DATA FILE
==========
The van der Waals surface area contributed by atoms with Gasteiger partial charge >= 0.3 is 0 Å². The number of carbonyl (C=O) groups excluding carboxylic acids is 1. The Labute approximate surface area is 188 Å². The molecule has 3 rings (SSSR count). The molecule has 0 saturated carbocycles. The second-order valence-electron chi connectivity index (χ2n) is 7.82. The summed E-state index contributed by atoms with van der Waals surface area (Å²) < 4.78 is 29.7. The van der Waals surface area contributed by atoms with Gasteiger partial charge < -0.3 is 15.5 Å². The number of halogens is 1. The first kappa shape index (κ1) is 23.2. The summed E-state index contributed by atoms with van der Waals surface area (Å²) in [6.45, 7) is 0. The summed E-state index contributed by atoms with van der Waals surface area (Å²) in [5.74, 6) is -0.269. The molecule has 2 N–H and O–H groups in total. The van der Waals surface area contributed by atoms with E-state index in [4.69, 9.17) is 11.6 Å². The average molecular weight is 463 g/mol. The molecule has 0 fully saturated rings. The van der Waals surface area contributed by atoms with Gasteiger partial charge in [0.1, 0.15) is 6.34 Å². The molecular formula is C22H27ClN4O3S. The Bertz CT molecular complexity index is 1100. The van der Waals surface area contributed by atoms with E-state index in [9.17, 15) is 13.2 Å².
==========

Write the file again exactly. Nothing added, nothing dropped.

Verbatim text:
The van der Waals surface area contributed by atoms with Gasteiger partial charge >= 0.3 is 0 Å². The number of carbonyl (C=O) groups excluding carboxylic acids is 1. The Labute approximate surface area is 188 Å². The molecule has 3 rings (SSSR count). The molecule has 0 saturated carbocycles. The second-order valence-electron chi connectivity index (χ2n) is 7.82. The summed E-state index contributed by atoms with van der Waals surface area (Å²) < 4.78 is 29.7. The van der Waals surface area contributed by atoms with Gasteiger partial charge < -0.3 is 15.5 Å². The number of halogens is 1. The first kappa shape index (κ1) is 23.2. The summed E-state index contributed by atoms with van der Waals surface area (Å²) in [6.45, 7) is 0. The summed E-state index contributed by atoms with van der Waals surface area (Å²) in [5.74, 6) is -0.269. The molecule has 2 N–H and O–H groups in total. The van der Waals surface area contributed by atoms with E-state index in [4.69, 9.17) is 11.6 Å². The average molecular weight is 463 g/mol. The molecule has 0 fully saturated rings. The van der Waals surface area contributed by atoms with Gasteiger partial charge in [0.1, 0.15) is 6.34 Å². The molecular formula is C22H27ClN4O3S. The Bertz CT molecular complexity index is 1100. The van der Waals surface area contributed by atoms with E-state index in [9.17, 15) is 13.2 Å².